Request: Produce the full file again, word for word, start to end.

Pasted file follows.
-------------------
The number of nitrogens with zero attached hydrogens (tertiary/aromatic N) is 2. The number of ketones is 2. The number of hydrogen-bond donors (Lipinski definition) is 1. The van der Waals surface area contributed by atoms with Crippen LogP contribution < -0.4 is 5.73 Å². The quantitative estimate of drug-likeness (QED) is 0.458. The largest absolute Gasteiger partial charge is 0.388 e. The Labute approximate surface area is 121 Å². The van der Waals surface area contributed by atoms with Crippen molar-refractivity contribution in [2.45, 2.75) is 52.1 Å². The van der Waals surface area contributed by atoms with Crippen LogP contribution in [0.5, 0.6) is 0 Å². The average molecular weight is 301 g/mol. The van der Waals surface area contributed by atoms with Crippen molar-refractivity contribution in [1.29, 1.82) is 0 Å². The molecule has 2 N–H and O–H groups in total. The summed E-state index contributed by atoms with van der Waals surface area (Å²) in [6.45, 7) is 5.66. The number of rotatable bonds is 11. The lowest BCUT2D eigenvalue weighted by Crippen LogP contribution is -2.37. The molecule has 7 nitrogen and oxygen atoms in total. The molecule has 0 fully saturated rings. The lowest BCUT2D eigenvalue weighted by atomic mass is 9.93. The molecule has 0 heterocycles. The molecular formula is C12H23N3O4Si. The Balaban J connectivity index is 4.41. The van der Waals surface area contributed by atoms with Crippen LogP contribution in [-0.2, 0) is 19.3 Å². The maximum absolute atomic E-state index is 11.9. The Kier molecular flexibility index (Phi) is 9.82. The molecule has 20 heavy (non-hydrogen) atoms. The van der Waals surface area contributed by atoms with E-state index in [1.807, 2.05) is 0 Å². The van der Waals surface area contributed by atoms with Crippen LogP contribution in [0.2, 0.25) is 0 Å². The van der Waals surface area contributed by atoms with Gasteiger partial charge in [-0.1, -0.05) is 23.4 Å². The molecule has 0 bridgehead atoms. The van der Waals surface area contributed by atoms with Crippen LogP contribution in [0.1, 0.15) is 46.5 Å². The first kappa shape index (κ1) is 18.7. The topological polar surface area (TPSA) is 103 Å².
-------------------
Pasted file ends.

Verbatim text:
The number of nitrogens with zero attached hydrogens (tertiary/aromatic N) is 2. The number of ketones is 2. The number of hydrogen-bond donors (Lipinski definition) is 1. The van der Waals surface area contributed by atoms with Crippen LogP contribution < -0.4 is 5.73 Å². The quantitative estimate of drug-likeness (QED) is 0.458. The largest absolute Gasteiger partial charge is 0.388 e. The Labute approximate surface area is 121 Å². The van der Waals surface area contributed by atoms with Crippen molar-refractivity contribution in [2.45, 2.75) is 52.1 Å². The van der Waals surface area contributed by atoms with Crippen LogP contribution in [0.5, 0.6) is 0 Å². The average molecular weight is 301 g/mol. The van der Waals surface area contributed by atoms with Crippen molar-refractivity contribution in [1.29, 1.82) is 0 Å². The molecule has 2 N–H and O–H groups in total. The summed E-state index contributed by atoms with van der Waals surface area (Å²) in [6.45, 7) is 5.66. The number of rotatable bonds is 11. The lowest BCUT2D eigenvalue weighted by Crippen LogP contribution is -2.37. The molecule has 7 nitrogen and oxygen atoms in total. The molecule has 0 fully saturated rings. The lowest BCUT2D eigenvalue weighted by atomic mass is 9.93. The molecule has 0 heterocycles. The molecular formula is C12H23N3O4Si. The Balaban J connectivity index is 4.41. The van der Waals surface area contributed by atoms with Crippen LogP contribution in [-0.2, 0) is 19.3 Å². The maximum absolute atomic E-state index is 11.9. The Kier molecular flexibility index (Phi) is 9.82. The molecule has 20 heavy (non-hydrogen) atoms. The van der Waals surface area contributed by atoms with E-state index in [1.807, 2.05) is 0 Å². The van der Waals surface area contributed by atoms with Crippen LogP contribution in [0.2, 0.25) is 0 Å². The van der Waals surface area contributed by atoms with Gasteiger partial charge in [-0.1, -0.05) is 23.4 Å². The molecule has 0 bridgehead atoms. The van der Waals surface area contributed by atoms with Crippen LogP contribution in [0.1, 0.15) is 46.5 Å². The first kappa shape index (κ1) is 18.7. The topological polar surface area (TPSA) is 103 Å².